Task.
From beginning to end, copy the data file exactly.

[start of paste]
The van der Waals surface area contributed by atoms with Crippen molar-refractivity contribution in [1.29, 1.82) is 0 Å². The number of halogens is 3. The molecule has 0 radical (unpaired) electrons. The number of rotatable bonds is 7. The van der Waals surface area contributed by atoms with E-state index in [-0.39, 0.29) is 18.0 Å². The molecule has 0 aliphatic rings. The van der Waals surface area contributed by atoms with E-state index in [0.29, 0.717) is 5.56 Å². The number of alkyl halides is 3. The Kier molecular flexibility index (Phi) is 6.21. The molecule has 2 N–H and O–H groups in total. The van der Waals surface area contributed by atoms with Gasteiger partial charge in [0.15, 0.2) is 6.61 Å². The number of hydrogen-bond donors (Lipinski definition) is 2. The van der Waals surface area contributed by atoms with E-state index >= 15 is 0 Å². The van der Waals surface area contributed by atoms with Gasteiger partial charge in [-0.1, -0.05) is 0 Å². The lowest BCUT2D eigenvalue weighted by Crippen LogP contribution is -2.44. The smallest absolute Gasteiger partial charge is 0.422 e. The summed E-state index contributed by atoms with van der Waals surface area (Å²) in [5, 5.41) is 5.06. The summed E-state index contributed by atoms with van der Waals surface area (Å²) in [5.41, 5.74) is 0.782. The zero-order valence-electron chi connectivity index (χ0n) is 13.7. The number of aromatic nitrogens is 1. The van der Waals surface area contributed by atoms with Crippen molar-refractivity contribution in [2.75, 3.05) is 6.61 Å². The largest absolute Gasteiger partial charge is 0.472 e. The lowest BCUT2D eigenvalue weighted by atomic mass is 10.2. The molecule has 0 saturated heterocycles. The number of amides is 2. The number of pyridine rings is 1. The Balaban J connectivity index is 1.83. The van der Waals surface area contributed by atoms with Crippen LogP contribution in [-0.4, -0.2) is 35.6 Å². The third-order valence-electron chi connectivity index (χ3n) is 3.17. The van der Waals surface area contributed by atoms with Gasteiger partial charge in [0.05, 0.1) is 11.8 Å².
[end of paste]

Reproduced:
The van der Waals surface area contributed by atoms with Crippen molar-refractivity contribution in [1.29, 1.82) is 0 Å². The number of halogens is 3. The molecule has 0 radical (unpaired) electrons. The number of rotatable bonds is 7. The van der Waals surface area contributed by atoms with E-state index in [-0.39, 0.29) is 18.0 Å². The molecule has 0 aliphatic rings. The van der Waals surface area contributed by atoms with E-state index in [0.29, 0.717) is 5.56 Å². The number of alkyl halides is 3. The Kier molecular flexibility index (Phi) is 6.21. The molecule has 2 N–H and O–H groups in total. The van der Waals surface area contributed by atoms with Gasteiger partial charge in [0.15, 0.2) is 6.61 Å². The number of hydrogen-bond donors (Lipinski definition) is 2. The van der Waals surface area contributed by atoms with E-state index >= 15 is 0 Å². The van der Waals surface area contributed by atoms with Gasteiger partial charge in [-0.1, -0.05) is 0 Å². The lowest BCUT2D eigenvalue weighted by Crippen LogP contribution is -2.44. The smallest absolute Gasteiger partial charge is 0.422 e. The summed E-state index contributed by atoms with van der Waals surface area (Å²) in [5, 5.41) is 5.06. The summed E-state index contributed by atoms with van der Waals surface area (Å²) in [5.41, 5.74) is 0.782. The zero-order valence-electron chi connectivity index (χ0n) is 13.7. The number of aromatic nitrogens is 1. The van der Waals surface area contributed by atoms with Crippen molar-refractivity contribution in [2.75, 3.05) is 6.61 Å². The largest absolute Gasteiger partial charge is 0.472 e. The lowest BCUT2D eigenvalue weighted by atomic mass is 10.2. The molecule has 0 saturated heterocycles. The number of amides is 2. The number of pyridine rings is 1. The Balaban J connectivity index is 1.83. The van der Waals surface area contributed by atoms with Crippen LogP contribution in [-0.4, -0.2) is 35.6 Å². The third-order valence-electron chi connectivity index (χ3n) is 3.17. The van der Waals surface area contributed by atoms with Gasteiger partial charge in [0.05, 0.1) is 11.8 Å².